Mercer County’s 2020 Census results are in, and the picture isn’t rosy. In fact, local business people called the continuing population loss here a wake-up call and call-to-action.
“If we don’t change the way we’re doing things, we’ll be a county of under 100,000 10 years from now and wonder how we got there,’’ Rod Wilt, Penn-Northwest Development Corp.’s executive director, told The Herald Friday. “If this isn’t a call to action I don’t know what is.’’
Local population loss has accelerated from 2010. In 2020, Mercer County reported 109,424 residents – down 7,214, or 6.2 percent, from 2010.
In 2010, Mercer County’s population was 116,638, down 3,655, or 3 percent, from 2000.
Mercer County’s population peaked at more than 128,000 in 1980. By then, however, the economy was already downshifting, as America entered its post-industrial stage.
The former Westinghouse Electric Corp. transformer plant in Sharon employed 10,000 people in the 1940s with good-paying jobs. In 1985, the plant closed.
Wilt acknowledged the heat is on to create and bring businesses to the area.
“We have to take a fresh look at what we’re doing,’’ he said. “This screams for a new vision, a sense of urgency, a new commitment and even saying yes to some ideas that we said no to in the past.’’
No question, he said, attracting younger workers to the area is paramount. The county’s large elderly population is dying off without fresh blood to replace it.
Sharon businessman Jim Landino points a finger at the biggest obstacle in adding population: The mindset of current residents.
“We need to look in the mirror,’’ Landino said with a stern voice. “Since moving to town 20 years ago, all I hear parents telling their children is for them to get a college education and get the hell out. and then we wonder why our (population) numbers look like crap.’’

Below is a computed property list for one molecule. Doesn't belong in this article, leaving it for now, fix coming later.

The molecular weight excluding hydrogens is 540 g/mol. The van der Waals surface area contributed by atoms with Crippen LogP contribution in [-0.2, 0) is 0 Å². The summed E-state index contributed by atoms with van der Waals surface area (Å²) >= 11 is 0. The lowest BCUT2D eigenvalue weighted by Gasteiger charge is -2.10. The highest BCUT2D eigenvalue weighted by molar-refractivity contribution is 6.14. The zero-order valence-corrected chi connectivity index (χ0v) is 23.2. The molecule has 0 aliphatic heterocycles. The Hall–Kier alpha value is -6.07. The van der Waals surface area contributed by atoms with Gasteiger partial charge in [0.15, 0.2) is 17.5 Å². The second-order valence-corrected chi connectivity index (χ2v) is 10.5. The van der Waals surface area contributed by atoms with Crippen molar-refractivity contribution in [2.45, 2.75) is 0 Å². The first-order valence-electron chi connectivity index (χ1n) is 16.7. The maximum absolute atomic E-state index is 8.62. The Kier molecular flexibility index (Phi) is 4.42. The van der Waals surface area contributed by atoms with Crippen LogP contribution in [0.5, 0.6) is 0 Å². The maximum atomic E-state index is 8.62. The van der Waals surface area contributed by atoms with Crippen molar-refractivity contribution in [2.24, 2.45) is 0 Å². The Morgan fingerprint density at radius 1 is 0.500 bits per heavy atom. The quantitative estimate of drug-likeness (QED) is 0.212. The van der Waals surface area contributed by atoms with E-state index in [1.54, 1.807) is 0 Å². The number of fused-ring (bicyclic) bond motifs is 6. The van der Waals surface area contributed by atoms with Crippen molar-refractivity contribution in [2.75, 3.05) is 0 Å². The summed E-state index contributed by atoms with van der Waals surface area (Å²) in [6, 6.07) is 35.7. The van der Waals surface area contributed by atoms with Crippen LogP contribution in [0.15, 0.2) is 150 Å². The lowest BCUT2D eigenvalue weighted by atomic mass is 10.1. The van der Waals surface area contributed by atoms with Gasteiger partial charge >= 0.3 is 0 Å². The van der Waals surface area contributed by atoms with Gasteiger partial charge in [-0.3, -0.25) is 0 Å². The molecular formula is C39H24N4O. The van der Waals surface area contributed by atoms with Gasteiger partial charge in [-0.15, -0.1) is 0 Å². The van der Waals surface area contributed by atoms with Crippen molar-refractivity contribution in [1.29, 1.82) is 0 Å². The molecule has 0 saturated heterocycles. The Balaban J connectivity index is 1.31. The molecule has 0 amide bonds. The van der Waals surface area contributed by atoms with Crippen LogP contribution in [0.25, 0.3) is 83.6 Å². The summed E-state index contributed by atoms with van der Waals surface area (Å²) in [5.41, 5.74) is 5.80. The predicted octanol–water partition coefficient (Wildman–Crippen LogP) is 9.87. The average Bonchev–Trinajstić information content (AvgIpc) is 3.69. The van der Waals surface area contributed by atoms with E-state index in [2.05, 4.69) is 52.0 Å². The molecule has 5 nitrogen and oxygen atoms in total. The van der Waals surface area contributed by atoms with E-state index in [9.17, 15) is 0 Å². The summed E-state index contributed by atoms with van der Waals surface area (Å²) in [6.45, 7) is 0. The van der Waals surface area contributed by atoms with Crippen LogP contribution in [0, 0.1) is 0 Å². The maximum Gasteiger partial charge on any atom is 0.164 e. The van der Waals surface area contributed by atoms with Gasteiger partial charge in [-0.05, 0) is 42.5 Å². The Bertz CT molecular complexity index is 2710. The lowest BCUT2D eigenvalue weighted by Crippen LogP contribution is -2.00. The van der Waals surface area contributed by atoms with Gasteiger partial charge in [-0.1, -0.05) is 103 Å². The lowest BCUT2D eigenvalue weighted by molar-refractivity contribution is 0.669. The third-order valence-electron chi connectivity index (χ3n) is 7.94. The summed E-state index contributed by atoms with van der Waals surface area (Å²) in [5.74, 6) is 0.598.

Over the past five years, Landino has bought dozens of properties in the county, mostly in downtown Sharon. He’s buffed up storefronts and office spaces and also created his own businesses, including LuLu Bean Cafe.
“We’ve planted the seeds and are waiting for them to grow,’’ he said.
Mercer County Commissioner Scott Boyd said Census results came in at what he expected.
“I’m glad it wasn’t worse,’’ Boyd said.
But he added the results show a need to build up the local workforce.
“We need to attract high school and college graduates after they graduate from school,’’ Boyd said.
Using tools such as the Mercer County CareerLink will help. The state agency’s Sharon office helps match companies and workers for job slots. Boyd noted numerous help-wanted signs in Mercer County from businesses desperately seeking workers.
“Things are in good alignment,’’ Boyd said. “We know a lot of jobs are available. It’s a matter of getting the right people in those jobs.’’
Mercer County Commissioner Tim McGonigle said the county must do better. “All of us know that we have to do whatever we can to improve these results,’’ he said. “We have to promote what our county offers to everyone.’’
Mercer isn’t the only county taking a population punch.
Neighboring Lawrence County dropped to 86,070 in 2020, down 5,038, or 5.5 percent, from 2010.
Landino is adamant that small town America is on the rise.
“If you’re living in Chicago, you’re wasting more than an hour a day driving 20 miles to work,’’ he said. “In our area, people can walk to work.’’
But to turn the corner the county has to attract young people by offering entertainment, community events, fine arts, and music festivals.
“All anyone has been worried about is creating jobs,’’ Landino said. “What we need to create is for things to do after work. It’s all about the quality of life.’’